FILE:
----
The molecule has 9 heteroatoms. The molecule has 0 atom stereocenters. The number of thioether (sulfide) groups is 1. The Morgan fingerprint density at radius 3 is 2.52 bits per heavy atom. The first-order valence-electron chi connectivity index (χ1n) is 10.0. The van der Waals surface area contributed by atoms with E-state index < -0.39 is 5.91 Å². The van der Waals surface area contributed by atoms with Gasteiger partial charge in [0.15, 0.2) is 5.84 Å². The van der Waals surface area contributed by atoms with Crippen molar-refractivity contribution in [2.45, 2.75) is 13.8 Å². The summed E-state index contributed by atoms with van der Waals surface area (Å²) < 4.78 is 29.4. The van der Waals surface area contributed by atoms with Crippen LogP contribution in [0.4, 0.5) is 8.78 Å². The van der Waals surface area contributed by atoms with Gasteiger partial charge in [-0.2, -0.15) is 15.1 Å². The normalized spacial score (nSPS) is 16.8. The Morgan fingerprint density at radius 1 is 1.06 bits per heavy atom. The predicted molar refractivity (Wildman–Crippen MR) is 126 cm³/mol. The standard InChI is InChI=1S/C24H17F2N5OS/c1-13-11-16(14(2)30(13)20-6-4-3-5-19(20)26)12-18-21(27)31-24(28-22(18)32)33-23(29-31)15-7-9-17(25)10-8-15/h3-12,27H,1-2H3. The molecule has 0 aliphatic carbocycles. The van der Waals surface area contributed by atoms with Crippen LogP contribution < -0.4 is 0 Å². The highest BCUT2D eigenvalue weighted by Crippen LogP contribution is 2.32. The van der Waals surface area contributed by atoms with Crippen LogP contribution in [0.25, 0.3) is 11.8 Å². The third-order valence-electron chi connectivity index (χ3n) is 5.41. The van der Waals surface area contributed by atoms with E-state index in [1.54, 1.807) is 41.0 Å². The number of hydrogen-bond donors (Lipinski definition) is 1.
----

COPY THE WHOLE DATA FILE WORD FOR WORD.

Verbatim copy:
The molecule has 9 heteroatoms. The molecule has 0 atom stereocenters. The number of thioether (sulfide) groups is 1. The Morgan fingerprint density at radius 3 is 2.52 bits per heavy atom. The first-order valence-electron chi connectivity index (χ1n) is 10.0. The van der Waals surface area contributed by atoms with E-state index < -0.39 is 5.91 Å². The van der Waals surface area contributed by atoms with Gasteiger partial charge in [0.15, 0.2) is 5.84 Å². The van der Waals surface area contributed by atoms with Crippen molar-refractivity contribution in [2.45, 2.75) is 13.8 Å². The summed E-state index contributed by atoms with van der Waals surface area (Å²) < 4.78 is 29.4. The van der Waals surface area contributed by atoms with Crippen LogP contribution in [0.4, 0.5) is 8.78 Å². The van der Waals surface area contributed by atoms with Gasteiger partial charge in [-0.2, -0.15) is 15.1 Å². The normalized spacial score (nSPS) is 16.8. The Morgan fingerprint density at radius 1 is 1.06 bits per heavy atom. The predicted molar refractivity (Wildman–Crippen MR) is 126 cm³/mol. The standard InChI is InChI=1S/C24H17F2N5OS/c1-13-11-16(14(2)30(13)20-6-4-3-5-19(20)26)12-18-21(27)31-24(28-22(18)32)33-23(29-31)15-7-9-17(25)10-8-15/h3-12,27H,1-2H3. The molecule has 0 aliphatic carbocycles. The van der Waals surface area contributed by atoms with Crippen LogP contribution < -0.4 is 0 Å². The highest BCUT2D eigenvalue weighted by Crippen LogP contribution is 2.32. The van der Waals surface area contributed by atoms with Crippen LogP contribution in [0.25, 0.3) is 11.8 Å². The third-order valence-electron chi connectivity index (χ3n) is 5.41. The van der Waals surface area contributed by atoms with E-state index in [1.54, 1.807) is 41.0 Å². The number of hydrogen-bond donors (Lipinski definition) is 1.